Across the town line, NY 115 intersects with both CR 39, a connector route leading north toward the hamlet of Hyde Park, and CR 16, a parallel route to NY 9G between Hyde Park and Clinton, as it turns northeast and crosses into Pleasant Valley. NY 115 then meets CR 71 and CR 73 in quick succession as it parallels CR 72 toward the hamlet of Salt Point. The two routes converge just outside the hamlet, with NY 115 continuing toward the hamlet. Once in Salt Point, NY 115 crosses over Wappinger Creek just south of an intersection with CR 18 near the northern edge of the community. NY 115 progresses onward, paralleling Wappinger Creek into the town of Clinton, where NY 115 intersects CR 14 as Wappinger Creek turns away from the Salt Point Turnpike. The Turnpike, as well as NY 115, continue northeast to the Taconic State Parkway, where NY 115 terminates at the northbound exit ramps to the parkway. Past the Taconic, the Salt Point Turnpike continues for another 4 miles (6 km) to NY 82 in Stanford as CR 17.[3]


NY 115 at the Taconic State Parkway in Clinton

On March 22, 1853, the Pouighkeepsie and Salt Point Plank Road Company was formed to construct a plank road from the town of Poughkeepsie to the hamlet of Salt Point. The new plank road company gave out it shares to their holders on March 8 of that year. However, nothing was constructed, and the company was in the New York State Supreme Court in 1861 suing over the ownership of stock in construction of the new roadway. When the stock was sold, the agreement stated that the plank road would have the room to extend itself to Clinton Corners. One stockholder, known only as Griffin, wanted the route done on a certain alignment when constructed, but protested that it was contrived differently. The company asked for the shares back from Griffin, who would not give them back.[5]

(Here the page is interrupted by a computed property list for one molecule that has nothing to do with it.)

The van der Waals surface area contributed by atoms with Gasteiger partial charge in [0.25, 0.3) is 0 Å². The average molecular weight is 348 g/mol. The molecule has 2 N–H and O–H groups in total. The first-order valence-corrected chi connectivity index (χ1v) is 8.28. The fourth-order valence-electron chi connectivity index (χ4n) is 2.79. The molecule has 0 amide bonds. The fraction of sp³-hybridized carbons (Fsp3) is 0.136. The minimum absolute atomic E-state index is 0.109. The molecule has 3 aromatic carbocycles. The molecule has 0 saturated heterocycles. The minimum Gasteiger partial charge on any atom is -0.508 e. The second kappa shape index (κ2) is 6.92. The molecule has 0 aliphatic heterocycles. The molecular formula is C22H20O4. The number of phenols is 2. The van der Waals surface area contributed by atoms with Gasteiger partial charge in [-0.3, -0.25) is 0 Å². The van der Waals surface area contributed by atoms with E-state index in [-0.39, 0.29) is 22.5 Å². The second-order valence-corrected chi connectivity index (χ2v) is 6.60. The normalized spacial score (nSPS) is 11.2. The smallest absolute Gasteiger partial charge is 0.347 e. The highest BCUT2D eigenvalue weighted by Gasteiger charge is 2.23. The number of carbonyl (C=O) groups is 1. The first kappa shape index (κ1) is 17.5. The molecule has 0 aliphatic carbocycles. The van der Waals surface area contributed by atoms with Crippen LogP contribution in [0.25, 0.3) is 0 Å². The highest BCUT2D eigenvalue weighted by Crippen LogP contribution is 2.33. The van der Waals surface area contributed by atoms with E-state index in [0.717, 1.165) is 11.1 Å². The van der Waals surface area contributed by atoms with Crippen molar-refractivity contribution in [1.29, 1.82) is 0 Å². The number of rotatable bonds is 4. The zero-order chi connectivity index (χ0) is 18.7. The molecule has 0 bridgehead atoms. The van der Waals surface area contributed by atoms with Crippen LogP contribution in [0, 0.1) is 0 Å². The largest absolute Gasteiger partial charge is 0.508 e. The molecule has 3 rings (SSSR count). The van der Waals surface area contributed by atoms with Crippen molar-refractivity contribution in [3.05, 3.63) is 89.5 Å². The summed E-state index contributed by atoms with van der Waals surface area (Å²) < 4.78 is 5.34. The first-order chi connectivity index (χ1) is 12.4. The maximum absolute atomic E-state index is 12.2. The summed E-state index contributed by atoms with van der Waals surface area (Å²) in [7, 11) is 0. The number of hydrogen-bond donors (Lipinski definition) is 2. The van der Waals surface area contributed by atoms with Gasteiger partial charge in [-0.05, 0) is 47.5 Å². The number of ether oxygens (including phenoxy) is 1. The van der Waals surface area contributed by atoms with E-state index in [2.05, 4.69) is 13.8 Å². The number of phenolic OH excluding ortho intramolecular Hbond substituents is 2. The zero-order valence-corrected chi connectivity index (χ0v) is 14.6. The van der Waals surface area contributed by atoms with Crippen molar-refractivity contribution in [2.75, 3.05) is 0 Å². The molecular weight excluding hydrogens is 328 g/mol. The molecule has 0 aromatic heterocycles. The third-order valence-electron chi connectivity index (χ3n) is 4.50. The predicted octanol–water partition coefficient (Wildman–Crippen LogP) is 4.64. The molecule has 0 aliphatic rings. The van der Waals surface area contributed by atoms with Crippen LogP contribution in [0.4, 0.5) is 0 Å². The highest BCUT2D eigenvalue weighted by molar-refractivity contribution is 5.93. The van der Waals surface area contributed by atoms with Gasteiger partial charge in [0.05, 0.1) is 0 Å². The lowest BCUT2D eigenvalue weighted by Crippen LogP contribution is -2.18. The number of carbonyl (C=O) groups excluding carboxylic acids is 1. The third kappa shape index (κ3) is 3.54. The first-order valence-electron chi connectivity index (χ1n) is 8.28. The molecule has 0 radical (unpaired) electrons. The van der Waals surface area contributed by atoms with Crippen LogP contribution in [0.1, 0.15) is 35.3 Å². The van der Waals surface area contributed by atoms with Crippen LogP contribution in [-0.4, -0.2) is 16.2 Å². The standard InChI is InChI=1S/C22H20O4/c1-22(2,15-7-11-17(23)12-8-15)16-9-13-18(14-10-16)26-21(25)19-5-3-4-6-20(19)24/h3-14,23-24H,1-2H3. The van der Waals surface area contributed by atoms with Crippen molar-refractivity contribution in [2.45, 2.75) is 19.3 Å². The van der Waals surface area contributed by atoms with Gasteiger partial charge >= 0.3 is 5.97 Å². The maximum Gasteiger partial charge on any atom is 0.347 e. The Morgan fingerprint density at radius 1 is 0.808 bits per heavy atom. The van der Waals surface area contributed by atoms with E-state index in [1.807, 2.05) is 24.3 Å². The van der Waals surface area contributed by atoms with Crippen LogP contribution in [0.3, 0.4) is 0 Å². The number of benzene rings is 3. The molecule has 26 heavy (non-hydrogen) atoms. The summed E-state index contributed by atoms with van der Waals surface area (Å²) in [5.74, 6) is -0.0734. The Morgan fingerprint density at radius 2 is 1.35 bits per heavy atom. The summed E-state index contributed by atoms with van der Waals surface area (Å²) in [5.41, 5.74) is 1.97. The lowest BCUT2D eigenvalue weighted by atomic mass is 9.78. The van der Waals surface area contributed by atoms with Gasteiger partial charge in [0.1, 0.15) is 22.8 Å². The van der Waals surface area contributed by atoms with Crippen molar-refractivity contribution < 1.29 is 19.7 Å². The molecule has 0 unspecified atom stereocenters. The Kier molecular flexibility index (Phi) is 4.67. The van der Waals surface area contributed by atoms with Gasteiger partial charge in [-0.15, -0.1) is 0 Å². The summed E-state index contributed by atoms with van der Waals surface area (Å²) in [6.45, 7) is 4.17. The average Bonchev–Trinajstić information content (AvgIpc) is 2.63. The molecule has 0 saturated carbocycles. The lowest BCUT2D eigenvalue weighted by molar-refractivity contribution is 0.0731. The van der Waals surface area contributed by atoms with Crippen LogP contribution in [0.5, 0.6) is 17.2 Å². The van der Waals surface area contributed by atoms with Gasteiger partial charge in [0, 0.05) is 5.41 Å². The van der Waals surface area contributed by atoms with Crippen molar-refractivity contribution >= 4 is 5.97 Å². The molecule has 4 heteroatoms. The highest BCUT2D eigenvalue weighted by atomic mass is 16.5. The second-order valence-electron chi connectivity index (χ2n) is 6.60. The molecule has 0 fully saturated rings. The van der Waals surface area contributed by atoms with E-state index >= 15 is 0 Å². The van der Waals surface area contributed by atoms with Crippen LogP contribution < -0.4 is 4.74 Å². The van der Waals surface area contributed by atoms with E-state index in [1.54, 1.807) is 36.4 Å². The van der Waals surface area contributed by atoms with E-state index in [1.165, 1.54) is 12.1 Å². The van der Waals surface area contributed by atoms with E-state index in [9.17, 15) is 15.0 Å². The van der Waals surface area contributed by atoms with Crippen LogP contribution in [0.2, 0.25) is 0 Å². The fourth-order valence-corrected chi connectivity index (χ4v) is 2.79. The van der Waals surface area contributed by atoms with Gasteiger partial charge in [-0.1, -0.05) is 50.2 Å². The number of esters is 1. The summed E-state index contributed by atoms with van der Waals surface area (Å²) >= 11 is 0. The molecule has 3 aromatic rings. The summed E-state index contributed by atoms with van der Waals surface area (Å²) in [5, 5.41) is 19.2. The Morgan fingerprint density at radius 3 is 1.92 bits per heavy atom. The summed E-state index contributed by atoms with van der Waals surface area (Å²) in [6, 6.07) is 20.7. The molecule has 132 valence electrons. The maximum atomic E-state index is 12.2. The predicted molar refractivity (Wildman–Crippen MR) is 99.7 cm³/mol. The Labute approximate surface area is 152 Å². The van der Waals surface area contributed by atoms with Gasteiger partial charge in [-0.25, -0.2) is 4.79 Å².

Due to the action of the New York State Legislature in 1854, the plank road company would need to be constructed in accordance with the turnpike statues for the state of New York, along with turnpike inspectors from Dutchess County. Once done, the company could then erect tollgates and being collecting fares from travelers. However, by this point, ownership of the plank road stated that not one plank had been laid on the alignment provided. Due to laws passed in 1847, the company would be subjected to all laws related to turnpike companies and Griffin claimed the 1854 decision got him stripped his share of company stock. The judge decided in favor of the plank road company to get their share back, but Griffin appealed immediately. The decision was however, reversed on appeal[5]